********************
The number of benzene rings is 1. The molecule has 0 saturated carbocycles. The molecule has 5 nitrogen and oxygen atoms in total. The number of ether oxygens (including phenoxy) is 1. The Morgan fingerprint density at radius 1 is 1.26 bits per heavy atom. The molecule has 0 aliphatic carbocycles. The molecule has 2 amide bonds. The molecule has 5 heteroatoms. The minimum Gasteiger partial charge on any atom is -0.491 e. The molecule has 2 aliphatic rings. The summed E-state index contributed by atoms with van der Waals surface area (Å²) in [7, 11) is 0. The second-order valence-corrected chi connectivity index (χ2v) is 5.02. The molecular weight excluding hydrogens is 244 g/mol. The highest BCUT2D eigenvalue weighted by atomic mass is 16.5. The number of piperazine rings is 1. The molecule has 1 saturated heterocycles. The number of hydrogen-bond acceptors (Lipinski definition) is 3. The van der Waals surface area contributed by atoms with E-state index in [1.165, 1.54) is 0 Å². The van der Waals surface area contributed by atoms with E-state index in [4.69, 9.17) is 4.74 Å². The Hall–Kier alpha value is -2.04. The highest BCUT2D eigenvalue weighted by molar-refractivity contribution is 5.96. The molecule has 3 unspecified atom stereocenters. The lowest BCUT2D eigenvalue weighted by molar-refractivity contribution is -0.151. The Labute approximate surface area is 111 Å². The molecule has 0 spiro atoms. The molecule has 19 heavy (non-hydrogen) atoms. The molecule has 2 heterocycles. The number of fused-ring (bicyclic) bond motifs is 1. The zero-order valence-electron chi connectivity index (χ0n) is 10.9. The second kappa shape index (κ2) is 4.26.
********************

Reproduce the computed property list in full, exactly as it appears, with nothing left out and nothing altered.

The number of benzene rings is 1. The molecule has 0 saturated carbocycles. The molecule has 5 nitrogen and oxygen atoms in total. The number of ether oxygens (including phenoxy) is 1. The Morgan fingerprint density at radius 1 is 1.26 bits per heavy atom. The molecule has 0 aliphatic carbocycles. The molecule has 2 amide bonds. The molecule has 5 heteroatoms. The minimum Gasteiger partial charge on any atom is -0.491 e. The molecule has 2 aliphatic rings. The summed E-state index contributed by atoms with van der Waals surface area (Å²) in [7, 11) is 0. The second-order valence-corrected chi connectivity index (χ2v) is 5.02. The molecular weight excluding hydrogens is 244 g/mol. The highest BCUT2D eigenvalue weighted by atomic mass is 16.5. The number of piperazine rings is 1. The molecule has 1 saturated heterocycles. The number of hydrogen-bond acceptors (Lipinski definition) is 3. The van der Waals surface area contributed by atoms with E-state index in [1.165, 1.54) is 0 Å². The van der Waals surface area contributed by atoms with E-state index in [4.69, 9.17) is 4.74 Å². The Hall–Kier alpha value is -2.04. The highest BCUT2D eigenvalue weighted by molar-refractivity contribution is 5.96. The molecule has 3 unspecified atom stereocenters. The lowest BCUT2D eigenvalue weighted by molar-refractivity contribution is -0.151. The Labute approximate surface area is 111 Å². The molecule has 0 spiro atoms. The molecule has 19 heavy (non-hydrogen) atoms. The molecule has 2 heterocycles. The number of fused-ring (bicyclic) bond motifs is 1. The zero-order valence-electron chi connectivity index (χ0n) is 10.9. The second kappa shape index (κ2) is 4.26.